Photo by Whitehorse Star
Photo by Whitehorse Star
The city is without a fire chief.
City officials confirmed today that Kevin Lyslo “has stepped down as fire chief” after three years in the role – and a total of 23 years with the fire department.
“He has served as a volunteer firefighter, career firefighter, captain, platoon chief, deputy fire chief, and became the city’s fire chief in 2014,” city spokesman Myles Dolphin said in an emailed statement.
Search for new chief
“The city will begin the recruitment process to find a new fire chief, and we have an interim strategy to ensure service continuity within the department.”
Mayor Dan Curtis was not available for comment to the Star before press time this afternoon.
Reached this morning, Lyslo confirmed he is no longer in the role of fire chief, but declined to comment further on it.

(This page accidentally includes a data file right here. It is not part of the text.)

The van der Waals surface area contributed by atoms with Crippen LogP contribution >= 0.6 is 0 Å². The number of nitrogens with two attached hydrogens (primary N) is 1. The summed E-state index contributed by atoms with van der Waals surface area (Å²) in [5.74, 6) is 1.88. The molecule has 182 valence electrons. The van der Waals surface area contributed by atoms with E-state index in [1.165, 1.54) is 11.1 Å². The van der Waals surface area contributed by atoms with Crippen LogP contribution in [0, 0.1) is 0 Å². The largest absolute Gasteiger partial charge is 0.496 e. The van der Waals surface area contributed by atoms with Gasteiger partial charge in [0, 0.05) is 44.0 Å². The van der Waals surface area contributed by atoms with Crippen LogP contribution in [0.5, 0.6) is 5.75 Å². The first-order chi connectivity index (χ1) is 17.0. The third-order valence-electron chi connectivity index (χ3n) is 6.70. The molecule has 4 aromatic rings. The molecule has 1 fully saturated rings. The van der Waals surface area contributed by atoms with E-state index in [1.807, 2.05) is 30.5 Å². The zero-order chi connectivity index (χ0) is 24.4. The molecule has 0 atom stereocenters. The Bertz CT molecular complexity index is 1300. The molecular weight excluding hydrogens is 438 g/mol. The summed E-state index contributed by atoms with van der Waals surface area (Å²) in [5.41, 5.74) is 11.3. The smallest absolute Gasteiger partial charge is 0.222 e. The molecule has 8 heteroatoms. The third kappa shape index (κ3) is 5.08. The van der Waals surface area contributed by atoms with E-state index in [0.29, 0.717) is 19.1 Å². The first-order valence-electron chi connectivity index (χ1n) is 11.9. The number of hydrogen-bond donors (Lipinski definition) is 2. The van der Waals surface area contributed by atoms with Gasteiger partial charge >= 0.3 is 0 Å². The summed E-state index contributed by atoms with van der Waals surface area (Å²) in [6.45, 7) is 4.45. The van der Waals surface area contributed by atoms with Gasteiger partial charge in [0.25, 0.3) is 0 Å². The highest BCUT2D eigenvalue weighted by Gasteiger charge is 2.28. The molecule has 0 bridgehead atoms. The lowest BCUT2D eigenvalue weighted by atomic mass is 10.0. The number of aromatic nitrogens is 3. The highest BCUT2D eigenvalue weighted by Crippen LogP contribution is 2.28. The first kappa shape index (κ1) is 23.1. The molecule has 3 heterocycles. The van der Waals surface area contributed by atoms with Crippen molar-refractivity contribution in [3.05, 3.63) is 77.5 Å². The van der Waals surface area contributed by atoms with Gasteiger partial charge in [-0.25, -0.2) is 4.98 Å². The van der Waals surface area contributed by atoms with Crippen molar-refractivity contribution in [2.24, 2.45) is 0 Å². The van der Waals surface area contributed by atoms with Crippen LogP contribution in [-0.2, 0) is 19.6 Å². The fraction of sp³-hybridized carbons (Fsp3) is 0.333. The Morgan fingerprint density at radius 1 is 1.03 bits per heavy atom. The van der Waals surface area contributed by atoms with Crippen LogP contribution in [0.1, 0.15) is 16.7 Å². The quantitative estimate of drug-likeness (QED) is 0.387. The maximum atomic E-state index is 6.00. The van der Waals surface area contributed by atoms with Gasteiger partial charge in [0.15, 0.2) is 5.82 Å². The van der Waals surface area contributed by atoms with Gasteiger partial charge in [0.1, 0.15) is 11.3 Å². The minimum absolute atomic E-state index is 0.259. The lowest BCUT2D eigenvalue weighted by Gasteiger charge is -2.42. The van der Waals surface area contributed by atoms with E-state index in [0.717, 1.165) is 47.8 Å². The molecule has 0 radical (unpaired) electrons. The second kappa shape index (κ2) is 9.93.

Lyslo was serving as the city’s deputy chief when he was hired to take on the position in 2014 following the retirement of then-fire chief Clive Sparks.
Both Sparks and Curtis praised Lyslo for his skills and experience at that time, with Lyslo highlighting his excitement in taking on the position.
“Kevin Lyslo brings many skills to this position, including an excellent understanding of the city’s operations,” Curtis said at that time.
“This will allow for a smooth transition.”
Sparks, meanwhile, had described Lyslo as a “good, well-qualified” firefighter who had worked his way up the ranks through the years.
Lyslo had already been in the role of acting fire chief from May 2013 to January of 2014 while Sparks served as the city’s acting director of infrastructure.
He said the stint as acting chief confirmed his interest in the position, allowing him to take on the role while still having Sparks nearby when he had questions.
Lyslo joined the department as a volunteer in 1994, wanting to get involved with emergency services.
He became a full-time firefighter after five years as a volunteer.
Lyslo began taking on more leadership roles in the department in 2008, including captain, platoon chief, deputy chief and finally chief before stepping down.
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